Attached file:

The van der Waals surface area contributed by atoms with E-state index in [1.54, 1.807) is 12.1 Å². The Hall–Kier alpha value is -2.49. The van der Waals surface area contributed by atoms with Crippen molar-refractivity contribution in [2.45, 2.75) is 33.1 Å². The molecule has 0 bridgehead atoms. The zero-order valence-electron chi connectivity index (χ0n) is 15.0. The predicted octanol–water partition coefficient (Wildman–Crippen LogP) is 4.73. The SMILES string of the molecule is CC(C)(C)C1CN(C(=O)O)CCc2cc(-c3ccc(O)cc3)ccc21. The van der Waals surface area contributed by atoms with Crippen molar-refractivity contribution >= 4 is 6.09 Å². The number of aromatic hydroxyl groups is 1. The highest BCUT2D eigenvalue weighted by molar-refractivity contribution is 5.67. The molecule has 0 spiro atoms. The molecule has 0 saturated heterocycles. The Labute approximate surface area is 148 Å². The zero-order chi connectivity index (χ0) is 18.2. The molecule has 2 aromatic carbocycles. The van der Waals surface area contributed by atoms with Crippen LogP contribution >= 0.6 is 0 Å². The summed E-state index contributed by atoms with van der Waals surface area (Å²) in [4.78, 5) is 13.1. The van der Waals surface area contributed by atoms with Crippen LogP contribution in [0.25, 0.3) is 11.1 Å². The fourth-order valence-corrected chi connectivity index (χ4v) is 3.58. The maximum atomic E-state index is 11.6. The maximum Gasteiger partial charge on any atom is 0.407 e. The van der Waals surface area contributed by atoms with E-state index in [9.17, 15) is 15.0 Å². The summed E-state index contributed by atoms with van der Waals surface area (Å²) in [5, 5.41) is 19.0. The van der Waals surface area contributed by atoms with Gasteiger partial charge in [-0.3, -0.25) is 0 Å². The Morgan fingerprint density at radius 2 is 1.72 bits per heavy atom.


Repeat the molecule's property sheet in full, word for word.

The van der Waals surface area contributed by atoms with E-state index in [1.54, 1.807) is 12.1 Å². The Hall–Kier alpha value is -2.49. The van der Waals surface area contributed by atoms with Crippen molar-refractivity contribution in [2.45, 2.75) is 33.1 Å². The molecule has 0 bridgehead atoms. The zero-order valence-electron chi connectivity index (χ0n) is 15.0. The predicted octanol–water partition coefficient (Wildman–Crippen LogP) is 4.73. The SMILES string of the molecule is CC(C)(C)C1CN(C(=O)O)CCc2cc(-c3ccc(O)cc3)ccc21. The van der Waals surface area contributed by atoms with Crippen molar-refractivity contribution >= 4 is 6.09 Å². The number of aromatic hydroxyl groups is 1. The highest BCUT2D eigenvalue weighted by molar-refractivity contribution is 5.67. The molecule has 0 spiro atoms. The molecule has 0 saturated heterocycles. The Labute approximate surface area is 148 Å². The zero-order chi connectivity index (χ0) is 18.2. The molecule has 2 aromatic carbocycles. The van der Waals surface area contributed by atoms with Crippen LogP contribution >= 0.6 is 0 Å². The summed E-state index contributed by atoms with van der Waals surface area (Å²) in [4.78, 5) is 13.1. The van der Waals surface area contributed by atoms with Crippen LogP contribution in [0.25, 0.3) is 11.1 Å². The fourth-order valence-corrected chi connectivity index (χ4v) is 3.58. The maximum atomic E-state index is 11.6. The maximum Gasteiger partial charge on any atom is 0.407 e. The van der Waals surface area contributed by atoms with E-state index in [9.17, 15) is 15.0 Å². The summed E-state index contributed by atoms with van der Waals surface area (Å²) in [5, 5.41) is 19.0. The van der Waals surface area contributed by atoms with Gasteiger partial charge in [-0.3, -0.25) is 0 Å². The Morgan fingerprint density at radius 2 is 1.72 bits per heavy atom.